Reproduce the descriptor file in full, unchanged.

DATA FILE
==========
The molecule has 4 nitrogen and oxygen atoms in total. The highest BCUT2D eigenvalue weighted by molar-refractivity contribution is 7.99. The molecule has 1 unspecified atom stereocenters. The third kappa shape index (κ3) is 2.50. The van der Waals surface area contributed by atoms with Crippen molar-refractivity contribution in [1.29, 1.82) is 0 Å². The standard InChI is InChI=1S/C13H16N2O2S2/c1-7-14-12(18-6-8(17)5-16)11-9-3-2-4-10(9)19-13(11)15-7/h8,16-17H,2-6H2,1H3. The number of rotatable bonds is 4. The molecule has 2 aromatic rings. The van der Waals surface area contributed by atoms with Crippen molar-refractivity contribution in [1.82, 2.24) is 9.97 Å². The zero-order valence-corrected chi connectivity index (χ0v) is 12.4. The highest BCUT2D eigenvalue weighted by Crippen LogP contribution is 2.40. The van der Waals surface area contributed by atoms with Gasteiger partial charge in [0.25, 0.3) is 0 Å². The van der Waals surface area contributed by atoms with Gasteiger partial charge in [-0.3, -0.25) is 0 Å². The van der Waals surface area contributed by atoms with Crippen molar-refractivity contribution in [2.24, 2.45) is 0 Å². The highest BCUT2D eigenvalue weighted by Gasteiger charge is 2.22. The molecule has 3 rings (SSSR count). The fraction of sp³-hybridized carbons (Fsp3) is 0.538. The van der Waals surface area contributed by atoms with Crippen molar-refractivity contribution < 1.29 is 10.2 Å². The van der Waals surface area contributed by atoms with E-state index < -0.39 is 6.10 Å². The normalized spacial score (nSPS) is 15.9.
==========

The molecule has 4 nitrogen and oxygen atoms in total. The highest BCUT2D eigenvalue weighted by molar-refractivity contribution is 7.99. The molecule has 1 unspecified atom stereocenters. The third kappa shape index (κ3) is 2.50. The van der Waals surface area contributed by atoms with Crippen molar-refractivity contribution in [1.29, 1.82) is 0 Å². The standard InChI is InChI=1S/C13H16N2O2S2/c1-7-14-12(18-6-8(17)5-16)11-9-3-2-4-10(9)19-13(11)15-7/h8,16-17H,2-6H2,1H3. The number of rotatable bonds is 4. The molecule has 2 aromatic rings. The van der Waals surface area contributed by atoms with Crippen molar-refractivity contribution in [1.82, 2.24) is 9.97 Å². The zero-order valence-corrected chi connectivity index (χ0v) is 12.4. The highest BCUT2D eigenvalue weighted by Crippen LogP contribution is 2.40. The van der Waals surface area contributed by atoms with Gasteiger partial charge in [0.25, 0.3) is 0 Å². The van der Waals surface area contributed by atoms with Gasteiger partial charge in [-0.3, -0.25) is 0 Å². The van der Waals surface area contributed by atoms with Crippen molar-refractivity contribution in [2.24, 2.45) is 0 Å². The highest BCUT2D eigenvalue weighted by Gasteiger charge is 2.22. The molecule has 3 rings (SSSR count). The fraction of sp³-hybridized carbons (Fsp3) is 0.538. The van der Waals surface area contributed by atoms with Crippen molar-refractivity contribution < 1.29 is 10.2 Å². The van der Waals surface area contributed by atoms with E-state index < -0.39 is 6.10 Å². The normalized spacial score (nSPS) is 15.9.